Actions lead to other actions. Australian playwright Andrew Bovell took that concept and ran with it in his latest offering, Speaking in Tongues, opening this week at Stages Repertory Theatre. Revealing much of the work's plot would be criminal spoilage, but let's just say that it involves two married couples, flirtation, infidelity and a possible fatality. "I want audiences to just go, 'Wow,' " says director Rob Bundy about the tense and intricate play that brings characters and events together in unexpected ways. "Between the set, the actors and the action, the play interconnects like a three-dimensional chess game."Bundy promises a unique theatrical experience, and not just because the plot will keep even the most jaded audience member guessing. The play's unusual staging, nonlinear storytelling and haunting characters already have garnered it acclaim in Sydney, New York and London. In 1997, Speaking in Tongues won the Australian Writers' Guild Award.
In addition to devotees of serious theater, the play should attract indie film buffs familiar with the story, which was adapted to the screen for the 2001 film Lantana. Bovell, whose work has been presented in half a dozen countries worldwide, wrote that screenplay as well as several others, including Strictly Ballroom.
The regional premiere of Speaking in Tongues at Stages stars Connie Cooper, Timothy Eric Dickson, Alex Kilgore and Christianne Mays. The play previews at 7:30 p.m. Thursday, May 1, and opens at 8 p.m. Friday, May 2. Regular showtimes are 7:30 p.m. Wednesdays and Thursdays; 8 p.m. Fridays and Saturdays; and 3 p.m. Sundays through May 25. 3201 Allen Parkway. For information, call 713-527-0123 or visit www.stagestheatre.com. $22 to $42. -- Melissa Nurczynski
A Heckle of a Show
Jerm Pollet likes talking over movies, but his chatter doesn't annoy, it entertains. The comedian has been mercilessly heckling really bad films in his "Mr. Sinus Theater" show in Austin movie theaters for the past couple of years. This weekend, Pollet comes to Houston, where he'll give the Britney Spears bomb Crossroads the Sinus treatment. (He likes to say that she's not a girl, not yet a woman -- and definitely not an actress.) The show's opening act is San Francisco's Captured! By Robots, a five-piece band with one human and four robot members. 10 p.m. Saturday, May 3. University of Houston Student Center, Cougar Den (entrance no. 1 off Calhoun). For information, call 713-743-5173. Free. -- Cathy Matusow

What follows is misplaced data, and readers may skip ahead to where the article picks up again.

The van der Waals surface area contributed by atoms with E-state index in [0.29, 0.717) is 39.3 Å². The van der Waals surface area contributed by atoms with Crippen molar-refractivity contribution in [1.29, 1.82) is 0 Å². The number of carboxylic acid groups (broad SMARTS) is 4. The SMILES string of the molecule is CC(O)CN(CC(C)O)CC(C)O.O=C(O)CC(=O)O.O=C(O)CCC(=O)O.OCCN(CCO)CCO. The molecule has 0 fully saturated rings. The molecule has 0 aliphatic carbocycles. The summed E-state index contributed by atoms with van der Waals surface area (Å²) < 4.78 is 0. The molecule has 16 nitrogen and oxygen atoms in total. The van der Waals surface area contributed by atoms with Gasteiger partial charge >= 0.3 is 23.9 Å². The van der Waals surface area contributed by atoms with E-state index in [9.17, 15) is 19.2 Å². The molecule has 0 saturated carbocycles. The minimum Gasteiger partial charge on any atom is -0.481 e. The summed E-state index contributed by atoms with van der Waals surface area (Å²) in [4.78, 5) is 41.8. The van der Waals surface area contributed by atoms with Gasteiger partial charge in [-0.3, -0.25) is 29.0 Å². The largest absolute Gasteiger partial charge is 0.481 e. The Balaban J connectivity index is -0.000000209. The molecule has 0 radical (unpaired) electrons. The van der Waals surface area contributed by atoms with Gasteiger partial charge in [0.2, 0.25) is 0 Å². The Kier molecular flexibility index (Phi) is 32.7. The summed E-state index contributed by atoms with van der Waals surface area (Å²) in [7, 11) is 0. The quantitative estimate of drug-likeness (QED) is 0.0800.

Slain by Sounds
The Japanese noise-rock quartet Mono pummels concertgoers into a trancelike state with its Sonic Youth-inspired guitar storms, sheets of white noise and thundering bass. The group's members especially like playing towns outside of Tokyo and New York, where they're not as well known. "When the aud- ience gets smaller, we get more violent," said guitarist Takaakira Goto in a 2001 interview. "We try to kill them by sounds." If there is such a thing as murder by music, let's hope Fat Cat's is packed to the gills. 10 p.m. Saturday, May 3. Fat Cat's, 4216 Washington Avenue. For information, call 713-869-5263. -- Troy Schulze
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Weave Dance Company's new piece, In Pieces, is presented in three -- you guessed it -- pieces. But don't let that eye-roll-inducing title put you off. Weave has gained a reputation as one of Houston's most innovative dance companies, balancing theatrics with humor and skillful, provocative movement. Choreographed and danced by Weave co-founders Juliet Hicks, Megan Lyle and Maria Montes de Oca, and featuring company members Bonnie Boykin Busker and Janie Carothers, In Pieces aims to demonstrate humankind's need to create order out of chaos. 7:30 p.m. Friday, May 2, and Saturday, May 3. Hobby Center for the Performing Arts, Zilkha Hall, 800 Bagby. For information, call 713-315-2525 or visit www.weavedance.com. $25 to $35. -- Troy Schulze